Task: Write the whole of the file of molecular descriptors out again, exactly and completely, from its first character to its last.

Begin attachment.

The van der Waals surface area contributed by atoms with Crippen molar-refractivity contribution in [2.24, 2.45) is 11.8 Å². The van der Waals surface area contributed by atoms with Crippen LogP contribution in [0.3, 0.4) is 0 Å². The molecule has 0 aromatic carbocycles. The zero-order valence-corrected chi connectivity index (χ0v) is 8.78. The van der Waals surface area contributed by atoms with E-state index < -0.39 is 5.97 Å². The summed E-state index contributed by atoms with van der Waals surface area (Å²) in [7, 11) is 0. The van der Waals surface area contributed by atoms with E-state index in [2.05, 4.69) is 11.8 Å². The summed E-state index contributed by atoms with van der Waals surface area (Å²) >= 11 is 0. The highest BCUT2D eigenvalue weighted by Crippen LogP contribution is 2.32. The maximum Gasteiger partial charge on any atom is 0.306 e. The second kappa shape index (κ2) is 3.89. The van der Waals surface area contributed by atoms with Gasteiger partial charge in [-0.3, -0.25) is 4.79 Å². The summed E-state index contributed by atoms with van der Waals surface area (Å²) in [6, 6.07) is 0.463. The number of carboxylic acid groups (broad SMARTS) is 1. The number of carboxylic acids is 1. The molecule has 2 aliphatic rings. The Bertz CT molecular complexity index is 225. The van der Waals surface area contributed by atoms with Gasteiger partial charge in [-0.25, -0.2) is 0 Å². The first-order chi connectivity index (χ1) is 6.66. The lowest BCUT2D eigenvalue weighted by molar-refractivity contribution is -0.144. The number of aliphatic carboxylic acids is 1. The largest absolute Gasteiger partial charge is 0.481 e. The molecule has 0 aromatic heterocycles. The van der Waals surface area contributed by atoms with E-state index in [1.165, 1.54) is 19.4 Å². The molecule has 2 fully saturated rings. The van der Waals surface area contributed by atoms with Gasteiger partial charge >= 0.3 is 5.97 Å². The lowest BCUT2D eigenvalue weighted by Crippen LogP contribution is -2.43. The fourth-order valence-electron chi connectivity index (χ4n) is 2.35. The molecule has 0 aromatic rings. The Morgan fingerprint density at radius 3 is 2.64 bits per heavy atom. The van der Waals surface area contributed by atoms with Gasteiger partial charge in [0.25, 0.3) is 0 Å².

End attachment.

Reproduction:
The van der Waals surface area contributed by atoms with Crippen molar-refractivity contribution in [2.24, 2.45) is 11.8 Å². The van der Waals surface area contributed by atoms with Crippen LogP contribution in [0.3, 0.4) is 0 Å². The molecule has 0 aromatic carbocycles. The zero-order valence-corrected chi connectivity index (χ0v) is 8.78. The van der Waals surface area contributed by atoms with E-state index < -0.39 is 5.97 Å². The summed E-state index contributed by atoms with van der Waals surface area (Å²) in [7, 11) is 0. The van der Waals surface area contributed by atoms with E-state index in [2.05, 4.69) is 11.8 Å². The summed E-state index contributed by atoms with van der Waals surface area (Å²) >= 11 is 0. The highest BCUT2D eigenvalue weighted by Crippen LogP contribution is 2.32. The maximum Gasteiger partial charge on any atom is 0.306 e. The second kappa shape index (κ2) is 3.89. The van der Waals surface area contributed by atoms with Gasteiger partial charge in [-0.3, -0.25) is 4.79 Å². The summed E-state index contributed by atoms with van der Waals surface area (Å²) in [6, 6.07) is 0.463. The number of carboxylic acid groups (broad SMARTS) is 1. The number of carboxylic acids is 1. The molecule has 2 aliphatic rings. The Bertz CT molecular complexity index is 225. The van der Waals surface area contributed by atoms with Gasteiger partial charge in [-0.25, -0.2) is 0 Å². The first-order chi connectivity index (χ1) is 6.66. The lowest BCUT2D eigenvalue weighted by molar-refractivity contribution is -0.144. The number of aliphatic carboxylic acids is 1. The largest absolute Gasteiger partial charge is 0.481 e. The molecule has 0 aromatic heterocycles. The van der Waals surface area contributed by atoms with E-state index in [1.165, 1.54) is 19.4 Å². The molecule has 2 fully saturated rings. The van der Waals surface area contributed by atoms with Gasteiger partial charge >= 0.3 is 5.97 Å². The lowest BCUT2D eigenvalue weighted by Crippen LogP contribution is -2.43. The fourth-order valence-electron chi connectivity index (χ4n) is 2.35. The molecule has 0 aromatic rings. The Morgan fingerprint density at radius 3 is 2.64 bits per heavy atom. The van der Waals surface area contributed by atoms with Gasteiger partial charge in [0.25, 0.3) is 0 Å².